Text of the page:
The Court of Cassation and Regional Courts of Appeal supervise and scrutinize the decisions rendered by the commercial courts of first instance. The most important role of the Regional Courts of Appeal as the second-tier courts is to examine and evaluate the (non-final) decisions rendered by first instance courts, with regard to their compliance with the substantial facts and evidence in the case, along with law. At the third stage, the Court of Cassation, as a legal supervisory authority, examines the non-final decisions of Regional Courts of Appeal in respect of their compliance with law only.
b. Types of Lawsuits That Can Be Filed Before Commercial Courts
Lawsuits are examined under three main categories under Turkish law. These are determined based on the legal protection requested from the court and include actions for performance, declaratory actions, and constitutive actions.
- Constitutive actions appear in commercial disputes in the form of annulment of general assembly resolutions in joint stock companies, reduction of contractual penalties, or the use of pre-emptive purchase rights of shareholders over a joint property. These kinds of lawsuits are filed in order to construct the desired legal status where the parties are unable to form, change or end a legal status by their unilateral declarations.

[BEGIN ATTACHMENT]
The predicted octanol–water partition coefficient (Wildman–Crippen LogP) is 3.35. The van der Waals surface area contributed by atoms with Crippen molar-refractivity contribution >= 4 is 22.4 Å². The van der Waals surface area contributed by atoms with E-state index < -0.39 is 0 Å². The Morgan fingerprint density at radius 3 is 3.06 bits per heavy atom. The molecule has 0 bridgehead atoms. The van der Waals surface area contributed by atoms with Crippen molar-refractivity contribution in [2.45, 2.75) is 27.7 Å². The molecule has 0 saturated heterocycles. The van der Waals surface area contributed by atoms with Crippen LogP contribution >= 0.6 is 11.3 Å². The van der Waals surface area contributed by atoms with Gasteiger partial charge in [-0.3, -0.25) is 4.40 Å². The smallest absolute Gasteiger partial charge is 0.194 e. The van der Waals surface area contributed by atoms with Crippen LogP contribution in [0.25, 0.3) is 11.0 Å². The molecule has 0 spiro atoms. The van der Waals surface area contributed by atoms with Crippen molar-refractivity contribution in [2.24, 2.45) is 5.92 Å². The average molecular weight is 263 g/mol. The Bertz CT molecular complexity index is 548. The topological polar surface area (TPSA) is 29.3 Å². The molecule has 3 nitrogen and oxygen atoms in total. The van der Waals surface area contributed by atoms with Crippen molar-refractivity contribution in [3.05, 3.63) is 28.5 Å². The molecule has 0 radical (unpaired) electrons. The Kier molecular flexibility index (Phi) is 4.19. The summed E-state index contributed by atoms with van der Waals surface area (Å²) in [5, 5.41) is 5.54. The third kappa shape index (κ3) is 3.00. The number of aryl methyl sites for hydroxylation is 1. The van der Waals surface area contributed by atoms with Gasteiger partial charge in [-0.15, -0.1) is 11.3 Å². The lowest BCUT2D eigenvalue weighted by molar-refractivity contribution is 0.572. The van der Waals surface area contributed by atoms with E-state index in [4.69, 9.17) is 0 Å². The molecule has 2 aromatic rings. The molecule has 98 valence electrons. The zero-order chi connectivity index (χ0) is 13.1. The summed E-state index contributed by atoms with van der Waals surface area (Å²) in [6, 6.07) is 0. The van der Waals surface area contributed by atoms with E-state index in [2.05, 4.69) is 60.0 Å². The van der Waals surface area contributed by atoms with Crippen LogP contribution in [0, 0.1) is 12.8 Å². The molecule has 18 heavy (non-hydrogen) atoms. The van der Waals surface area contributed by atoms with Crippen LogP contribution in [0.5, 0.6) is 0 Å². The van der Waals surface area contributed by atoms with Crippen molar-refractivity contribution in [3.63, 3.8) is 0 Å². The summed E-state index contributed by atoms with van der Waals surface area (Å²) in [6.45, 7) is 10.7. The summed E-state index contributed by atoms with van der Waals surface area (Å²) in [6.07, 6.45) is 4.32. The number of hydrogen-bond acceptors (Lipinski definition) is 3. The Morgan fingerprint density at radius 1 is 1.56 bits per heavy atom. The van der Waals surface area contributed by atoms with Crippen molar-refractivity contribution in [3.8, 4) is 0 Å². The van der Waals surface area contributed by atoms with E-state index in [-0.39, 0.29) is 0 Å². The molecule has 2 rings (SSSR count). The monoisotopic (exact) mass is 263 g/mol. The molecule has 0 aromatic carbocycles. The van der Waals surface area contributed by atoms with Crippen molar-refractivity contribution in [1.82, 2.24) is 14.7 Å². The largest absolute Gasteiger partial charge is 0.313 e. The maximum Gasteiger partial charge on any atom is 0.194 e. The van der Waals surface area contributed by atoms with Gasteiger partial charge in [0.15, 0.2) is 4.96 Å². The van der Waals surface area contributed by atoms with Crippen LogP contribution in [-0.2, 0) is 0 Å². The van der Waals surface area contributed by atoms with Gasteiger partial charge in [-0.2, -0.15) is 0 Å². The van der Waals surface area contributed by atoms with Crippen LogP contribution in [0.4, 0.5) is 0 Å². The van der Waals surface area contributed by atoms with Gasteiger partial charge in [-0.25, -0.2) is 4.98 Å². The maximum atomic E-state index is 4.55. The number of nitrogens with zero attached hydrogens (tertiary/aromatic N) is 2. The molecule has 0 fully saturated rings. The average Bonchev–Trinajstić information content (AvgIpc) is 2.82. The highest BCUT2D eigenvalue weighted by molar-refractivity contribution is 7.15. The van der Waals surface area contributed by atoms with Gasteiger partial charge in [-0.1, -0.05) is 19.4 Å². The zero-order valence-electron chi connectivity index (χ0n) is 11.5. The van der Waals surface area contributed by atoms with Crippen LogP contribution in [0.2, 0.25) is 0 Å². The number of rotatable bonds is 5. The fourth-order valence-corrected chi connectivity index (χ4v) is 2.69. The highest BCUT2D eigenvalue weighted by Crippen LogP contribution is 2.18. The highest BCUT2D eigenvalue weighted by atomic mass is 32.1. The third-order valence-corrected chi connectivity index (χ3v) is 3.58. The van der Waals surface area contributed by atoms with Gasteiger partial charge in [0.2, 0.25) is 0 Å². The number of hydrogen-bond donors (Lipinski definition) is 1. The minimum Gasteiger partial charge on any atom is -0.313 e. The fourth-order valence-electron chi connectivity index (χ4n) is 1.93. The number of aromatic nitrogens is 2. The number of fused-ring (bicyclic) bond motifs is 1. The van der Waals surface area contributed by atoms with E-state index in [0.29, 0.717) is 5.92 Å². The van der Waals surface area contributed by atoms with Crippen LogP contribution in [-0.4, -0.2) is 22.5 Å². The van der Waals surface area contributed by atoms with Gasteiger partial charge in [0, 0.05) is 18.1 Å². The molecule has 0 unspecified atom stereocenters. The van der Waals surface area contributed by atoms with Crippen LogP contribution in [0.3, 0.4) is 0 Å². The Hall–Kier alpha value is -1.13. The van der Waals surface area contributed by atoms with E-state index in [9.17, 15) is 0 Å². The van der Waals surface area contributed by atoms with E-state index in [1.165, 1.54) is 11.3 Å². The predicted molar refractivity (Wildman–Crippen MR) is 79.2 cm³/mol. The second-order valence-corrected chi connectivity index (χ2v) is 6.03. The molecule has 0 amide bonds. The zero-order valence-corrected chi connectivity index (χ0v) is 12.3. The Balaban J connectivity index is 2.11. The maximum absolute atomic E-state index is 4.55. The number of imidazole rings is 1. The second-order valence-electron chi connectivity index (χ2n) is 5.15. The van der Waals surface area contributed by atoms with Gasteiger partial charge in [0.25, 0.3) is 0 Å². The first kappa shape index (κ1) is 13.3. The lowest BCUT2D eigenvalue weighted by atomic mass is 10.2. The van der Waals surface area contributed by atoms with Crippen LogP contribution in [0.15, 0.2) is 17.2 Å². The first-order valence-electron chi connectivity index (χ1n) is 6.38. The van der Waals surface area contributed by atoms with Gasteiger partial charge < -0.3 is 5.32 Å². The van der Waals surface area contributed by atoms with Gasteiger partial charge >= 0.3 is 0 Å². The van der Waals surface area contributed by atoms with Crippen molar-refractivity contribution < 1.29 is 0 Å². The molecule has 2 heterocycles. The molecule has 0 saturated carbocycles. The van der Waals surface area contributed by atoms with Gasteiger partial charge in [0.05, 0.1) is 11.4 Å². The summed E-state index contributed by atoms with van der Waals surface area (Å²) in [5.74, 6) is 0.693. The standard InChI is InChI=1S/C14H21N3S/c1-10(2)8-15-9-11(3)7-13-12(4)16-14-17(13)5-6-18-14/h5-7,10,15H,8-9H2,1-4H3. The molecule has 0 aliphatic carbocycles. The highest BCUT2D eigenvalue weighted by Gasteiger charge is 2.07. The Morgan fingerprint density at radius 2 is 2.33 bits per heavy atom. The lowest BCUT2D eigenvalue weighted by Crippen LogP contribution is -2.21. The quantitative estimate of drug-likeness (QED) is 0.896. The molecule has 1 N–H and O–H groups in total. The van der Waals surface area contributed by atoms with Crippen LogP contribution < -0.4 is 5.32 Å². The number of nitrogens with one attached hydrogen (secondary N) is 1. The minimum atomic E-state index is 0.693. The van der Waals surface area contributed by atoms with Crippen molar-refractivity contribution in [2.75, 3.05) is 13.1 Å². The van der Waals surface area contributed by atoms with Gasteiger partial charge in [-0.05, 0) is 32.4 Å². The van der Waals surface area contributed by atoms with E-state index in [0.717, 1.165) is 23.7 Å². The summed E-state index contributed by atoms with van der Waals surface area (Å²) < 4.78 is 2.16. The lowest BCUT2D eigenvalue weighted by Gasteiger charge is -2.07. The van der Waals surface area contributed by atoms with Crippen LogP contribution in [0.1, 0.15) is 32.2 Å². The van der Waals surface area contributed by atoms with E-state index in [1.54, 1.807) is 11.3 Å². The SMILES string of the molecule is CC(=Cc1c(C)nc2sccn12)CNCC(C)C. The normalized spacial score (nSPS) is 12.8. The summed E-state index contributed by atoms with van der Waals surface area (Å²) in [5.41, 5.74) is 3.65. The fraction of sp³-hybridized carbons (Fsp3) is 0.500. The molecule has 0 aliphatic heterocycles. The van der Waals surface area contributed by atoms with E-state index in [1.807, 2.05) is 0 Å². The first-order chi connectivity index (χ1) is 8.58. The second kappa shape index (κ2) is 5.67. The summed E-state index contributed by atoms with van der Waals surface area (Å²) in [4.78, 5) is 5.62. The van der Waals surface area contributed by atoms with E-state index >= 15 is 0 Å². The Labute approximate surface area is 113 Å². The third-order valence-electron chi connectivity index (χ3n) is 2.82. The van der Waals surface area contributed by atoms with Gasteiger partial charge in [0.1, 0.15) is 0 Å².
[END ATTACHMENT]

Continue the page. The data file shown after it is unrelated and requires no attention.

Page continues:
- Declaratory actions aim to determine the presence or absence of a right or legal relation, or whether a document is forged or not. Declaratory actions are divided into two categories as positive and negative. Requests for determination of rental receivables would be an example for positive declaratory actions, whereas requests for determination that the person who faces a repetitive payment request for the debt that is already paid, would be an example for negative declaratory actions. One of the main differences between these two types of declaratory actions is that the statute of limitations period is interrupted when a positive declaratory action is filed, whereas the statute of limitations period is not automatically interrupted when a negative declaratory action is filed.
- Actions for performance is a type of lawsuit where the court is requested to order the defendant to give or do something or cease from doing something. As one of the most common types of lawsuits, compensation actions are classified as actions for performance.